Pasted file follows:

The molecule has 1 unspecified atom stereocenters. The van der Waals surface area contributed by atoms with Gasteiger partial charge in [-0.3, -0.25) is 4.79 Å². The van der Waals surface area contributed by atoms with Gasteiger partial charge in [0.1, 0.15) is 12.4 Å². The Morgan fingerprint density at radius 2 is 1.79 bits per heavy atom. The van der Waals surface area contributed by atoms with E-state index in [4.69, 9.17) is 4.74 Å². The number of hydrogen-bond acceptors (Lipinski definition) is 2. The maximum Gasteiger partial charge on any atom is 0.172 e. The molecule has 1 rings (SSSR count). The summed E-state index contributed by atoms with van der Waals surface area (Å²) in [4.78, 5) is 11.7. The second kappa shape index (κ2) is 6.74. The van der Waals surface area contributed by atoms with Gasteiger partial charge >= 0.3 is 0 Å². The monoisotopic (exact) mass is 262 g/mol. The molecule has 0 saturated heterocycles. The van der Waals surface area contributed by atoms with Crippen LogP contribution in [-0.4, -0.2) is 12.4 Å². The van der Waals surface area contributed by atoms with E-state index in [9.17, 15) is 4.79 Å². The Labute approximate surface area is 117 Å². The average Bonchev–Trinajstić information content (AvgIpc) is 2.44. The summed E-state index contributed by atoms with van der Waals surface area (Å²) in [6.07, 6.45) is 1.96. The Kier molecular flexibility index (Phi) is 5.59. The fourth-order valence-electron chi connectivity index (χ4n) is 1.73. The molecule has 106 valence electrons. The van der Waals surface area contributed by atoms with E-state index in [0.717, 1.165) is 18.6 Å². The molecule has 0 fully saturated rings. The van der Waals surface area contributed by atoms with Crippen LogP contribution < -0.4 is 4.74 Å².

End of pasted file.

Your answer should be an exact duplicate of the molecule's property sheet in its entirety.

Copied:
The molecule has 1 unspecified atom stereocenters. The van der Waals surface area contributed by atoms with Gasteiger partial charge in [-0.3, -0.25) is 4.79 Å². The van der Waals surface area contributed by atoms with Gasteiger partial charge in [0.1, 0.15) is 12.4 Å². The Morgan fingerprint density at radius 2 is 1.79 bits per heavy atom. The van der Waals surface area contributed by atoms with E-state index in [4.69, 9.17) is 4.74 Å². The number of hydrogen-bond acceptors (Lipinski definition) is 2. The maximum Gasteiger partial charge on any atom is 0.172 e. The molecule has 1 rings (SSSR count). The summed E-state index contributed by atoms with van der Waals surface area (Å²) in [4.78, 5) is 11.7. The second kappa shape index (κ2) is 6.74. The van der Waals surface area contributed by atoms with Gasteiger partial charge >= 0.3 is 0 Å². The monoisotopic (exact) mass is 262 g/mol. The molecule has 0 saturated heterocycles. The van der Waals surface area contributed by atoms with Crippen LogP contribution in [-0.4, -0.2) is 12.4 Å². The van der Waals surface area contributed by atoms with E-state index in [9.17, 15) is 4.79 Å². The Labute approximate surface area is 117 Å². The average Bonchev–Trinajstić information content (AvgIpc) is 2.44. The summed E-state index contributed by atoms with van der Waals surface area (Å²) in [6.07, 6.45) is 1.96. The Kier molecular flexibility index (Phi) is 5.59. The fourth-order valence-electron chi connectivity index (χ4n) is 1.73. The molecule has 106 valence electrons. The van der Waals surface area contributed by atoms with E-state index in [0.717, 1.165) is 18.6 Å². The molecule has 0 fully saturated rings. The van der Waals surface area contributed by atoms with Crippen LogP contribution < -0.4 is 4.74 Å².